Good Track Record. Above is Georgia Tech's 2014 AerosPACE team. This year's team just got its marching orders to build a hand-launched plane for the April 2019 fly-off. They also just met their fellow engineers - students from six other universities.
Students from the Daniel Guggenheim School of Aerospace Engineering hosted students from six other universities on August 30, as they kicked off the beginning of the year-long Boeing AerosPACE Challenge.
The Aerospace Partners for the Advancement of Collaborative Engineering (AerosPACE) is a year-long capstone design event, sponsored by Boeing.
Each year, the AerosPACE program tasks students from the nation's top engineering schools to design and build an unmanned aerial system (UAS), using specs that are given to them at the beginning of the academic year by Boeing engineers. From now until April, team members from different schools will collaborate with each other by creating their own virtual workspace. Boeing will provide each team with a $6,000 budget and a computer platform on which to receive training, but the inspiration will have to come from the students. A fly-off will be hosted at one the participating schools in the spring.
This year, each of the teams will create a conceptual, preliminary, and detailed designs for a hand-launched, fixed wing aircraft that will meet payload, speed, and duration requirements. They will also build prototypes of subsystems and a scaled down prototype of their UAS for the fly-off.
In addition to Tech, students from Purdue University, Tuskegee Institute, Clemson University, Iowa State, Brigham Young University, and the University of Washington will participate in the 2018-19 AerosPACE challenge. Each of the seven teams competing is required to have students from three different schools. Each school represented on a team must manufacture its own part of the UAS.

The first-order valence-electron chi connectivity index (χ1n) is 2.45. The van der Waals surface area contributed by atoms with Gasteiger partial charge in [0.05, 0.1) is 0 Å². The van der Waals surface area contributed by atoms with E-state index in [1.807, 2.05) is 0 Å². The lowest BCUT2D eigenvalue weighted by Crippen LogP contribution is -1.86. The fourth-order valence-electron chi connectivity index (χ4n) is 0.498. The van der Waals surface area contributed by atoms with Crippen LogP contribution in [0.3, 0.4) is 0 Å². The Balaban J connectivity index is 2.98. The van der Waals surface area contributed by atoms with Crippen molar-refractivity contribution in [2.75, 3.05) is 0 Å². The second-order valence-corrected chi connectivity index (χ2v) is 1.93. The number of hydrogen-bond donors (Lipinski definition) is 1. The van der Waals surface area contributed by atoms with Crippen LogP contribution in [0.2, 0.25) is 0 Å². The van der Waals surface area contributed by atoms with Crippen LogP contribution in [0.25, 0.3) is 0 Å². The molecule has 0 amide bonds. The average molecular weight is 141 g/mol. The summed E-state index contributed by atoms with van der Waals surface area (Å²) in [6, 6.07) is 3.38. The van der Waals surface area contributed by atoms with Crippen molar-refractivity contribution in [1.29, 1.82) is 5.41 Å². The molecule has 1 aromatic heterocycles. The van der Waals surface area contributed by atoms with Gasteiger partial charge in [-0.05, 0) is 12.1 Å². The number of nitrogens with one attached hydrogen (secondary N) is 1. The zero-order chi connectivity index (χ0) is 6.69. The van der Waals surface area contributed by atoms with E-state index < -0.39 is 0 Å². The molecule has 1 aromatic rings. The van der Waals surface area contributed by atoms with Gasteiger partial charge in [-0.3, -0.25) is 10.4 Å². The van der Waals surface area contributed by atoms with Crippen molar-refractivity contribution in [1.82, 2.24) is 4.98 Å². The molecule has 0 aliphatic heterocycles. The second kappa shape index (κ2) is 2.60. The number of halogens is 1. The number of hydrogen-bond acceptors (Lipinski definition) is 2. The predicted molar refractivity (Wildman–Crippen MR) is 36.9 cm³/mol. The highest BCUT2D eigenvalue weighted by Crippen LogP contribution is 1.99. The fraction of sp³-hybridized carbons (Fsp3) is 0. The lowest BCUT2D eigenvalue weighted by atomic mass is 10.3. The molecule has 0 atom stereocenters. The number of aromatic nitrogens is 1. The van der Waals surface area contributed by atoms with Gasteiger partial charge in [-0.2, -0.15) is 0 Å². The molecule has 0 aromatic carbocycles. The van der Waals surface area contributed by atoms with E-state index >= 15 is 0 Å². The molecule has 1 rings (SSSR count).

"The fact that they are all working on this project from their own schools makes this a very realistic engineering challenge," said Regents Professor Dimitri Mavris, whose Aerospace Systems Design Lab (ASDL) has participated in at least six previous AerosPACE Challenges.
"Today's engineers need to be able to collaborate across different time zones, geographies, and cultures. They are learning the sort of collaboration skills that you can't imagine getting in a typical capstone project."
Mavris's sentiments were echoed by the students who gathered at Tech to meet once before scattering to different corners of the country to begin their work. Over a box lunch, they shared some of their excitement:
"I think it will be interesting to work remotely," said Purdue University aerospace student Scott Eckart.
"I'm very interested in controls and this will give me some good experience," said Dylan Hoff, a senior at the University of Washington.
Under the rules set forth by Boeing, the vehicles will be tested on airfields operating under Academy of Model Aeronautics regulations and shall comply with their regulations. All flight demonstrations will also be required to include an analysis of flight performance data.
"This a great investment for Boeing on a few levels," said Mark Cousino, Boeing's director of learning, strategy, design, and technology. "First of all, we recruit from all of these schools, so this gives us a better sense of what is out there for future talent. As a company, this entire competition is a great research test bed. We can test out different techniques and methodologies for learning during this competition that we can turn around and use at Boeing. Every training class the students take with us, we'll be able to see every click they make... eventually, that will allow us to detect patterns from which we can develop algorithms that will point us to a better way to teach this material to our own employees."